Considering the magnitude of the problem, it is necessary to expeditiously rationalize recruiting procedures to provide for effective and meaningful control of employment agencies. The following are salient aspects that should to be considered.

(A) The Labour Charter intended to protect the rights of workers has to consider the outcry of Sri Lankan workers in the Middle East . Their rights have to be accurately safeguarded.
(B) The insidious, dubious and ingenious ways, employment agencies circumvent existing laws and dupe those seeking employment abroad. Even some reputed employment agencies seem to continue unabated to discretely flout even basic procedures.
(C) The rather ineffective role of the Sri Lankan Bureau of Foreign Employment which is sopposedly the “Protector of Migrant Workers”.
(D) The nonchalant attitude of foreign missions to the problems of workers abroad. It is regrettable that until now, the pitiful conditions of most of our workers in the Middle East have been of little concern despite remittances to the national coffers exceeding Rs. 40 billion annually.

Precautionary measures

In the pursuance of the efforts to provide for better terms and conditions, an effective recruitment policy in respect of Sri Lankans going abroad for employment hoping for a better tomorrow, the following aspects should also be given careful consideration and should be effectively covered, and deterrent action pursued particularly against dubious labour agencies.

(1) The Bureau of Foreign Employment must be geared to perform a more meaningful and effective role as the “Protector of Migrant Workers”. It should be given the “muscle” to assert itself and be able to prevent or at least minimize the exploitation of our workers.
(2) The activities and modus operandi of employment agencies must be carefully monitored. There should be effective machinery to prevent the duping of applicants for employment abroad and the extraction of prohibitive and unconscionable commissions. All foreign employment agencies without exception should come under the purview of the Bureau of Foreign Employment.
(3) Formulation of a code of conduct/ethics for employment agencies should be given consideration and licensing of these agencies should be on the basis of their credentials, suitability and competence.
(4) The responsibilities of employment agencies should be carefully laid down. It is well-known that most agencies are only concerned about the interests of foreign employers/principals. Invariably the interests of workers are subjugated to the interest of the employer.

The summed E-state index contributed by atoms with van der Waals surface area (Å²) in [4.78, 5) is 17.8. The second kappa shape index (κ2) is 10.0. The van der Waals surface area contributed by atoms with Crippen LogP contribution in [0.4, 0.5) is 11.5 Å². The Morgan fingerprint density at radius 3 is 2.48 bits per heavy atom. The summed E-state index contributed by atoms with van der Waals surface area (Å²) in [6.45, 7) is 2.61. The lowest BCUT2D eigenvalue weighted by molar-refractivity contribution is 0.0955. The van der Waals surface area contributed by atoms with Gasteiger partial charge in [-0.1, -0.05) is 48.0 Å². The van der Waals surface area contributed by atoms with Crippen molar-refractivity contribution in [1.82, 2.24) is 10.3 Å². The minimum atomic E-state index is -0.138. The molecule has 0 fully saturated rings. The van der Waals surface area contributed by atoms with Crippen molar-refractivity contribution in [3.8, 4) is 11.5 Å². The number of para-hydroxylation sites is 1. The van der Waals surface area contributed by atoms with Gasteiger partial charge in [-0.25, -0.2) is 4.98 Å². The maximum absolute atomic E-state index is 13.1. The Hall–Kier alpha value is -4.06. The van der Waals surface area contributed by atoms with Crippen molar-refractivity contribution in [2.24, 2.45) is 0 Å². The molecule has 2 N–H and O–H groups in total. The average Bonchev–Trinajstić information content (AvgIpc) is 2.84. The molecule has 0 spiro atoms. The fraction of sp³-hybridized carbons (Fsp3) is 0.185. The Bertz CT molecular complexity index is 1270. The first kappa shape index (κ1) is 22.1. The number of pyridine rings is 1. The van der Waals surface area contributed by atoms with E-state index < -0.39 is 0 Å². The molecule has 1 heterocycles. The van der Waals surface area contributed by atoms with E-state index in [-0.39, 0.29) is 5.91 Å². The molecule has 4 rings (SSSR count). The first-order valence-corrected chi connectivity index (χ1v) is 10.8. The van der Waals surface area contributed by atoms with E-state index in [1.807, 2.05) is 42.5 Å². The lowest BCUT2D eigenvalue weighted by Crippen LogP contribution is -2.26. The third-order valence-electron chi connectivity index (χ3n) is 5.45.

(5) The contracts of employment should be carefully scrutinized and the Bureau must guide and advice those seeking employment about the mandatory safeguards and precautions, since:-

(i) Some contracts are “one sided” and there is no employer/employee reciprocal obligations.
(ii) Some are in Arabic and the workers required to sign the contracts either before departure or on arrival to take up the appointment.
(iii) Despite the stipulations in the contracts, provision is invariably made for the “Sharia Law” to override the provisions in the contract of employment.
(iv) There should be adequate safeguards against unilateral repudiation of the contracts of employment. Very often after signing the formal contract of employment or on arrival to take up the appointment, the terms and conditions of employment are altered. Such cases are on the increase and the Bureau has been inundated with such cases of blatant repudiation of the contracts.
(v) Need to re-negotiate worker agreements with explicit employer obligations with the host countries with bad reputation. The countries to which our workers are send respect the Human Rights of workers and the relevant ILO conventions.
(vi) In the event of a breach of the contract, by non payment of wages, withdrawal of facilities and allowances agreed upon, change of status and duties and adverse working conditions, the procedure for redress must be clearly set out.
(vii) A suitable body must be instituted to arbitrate and settle disputes arising from the failure of employers and employment agencies to fulfill the contractual obligations. Regrettably our missions abroad have not been able to be of any meaningful assistance.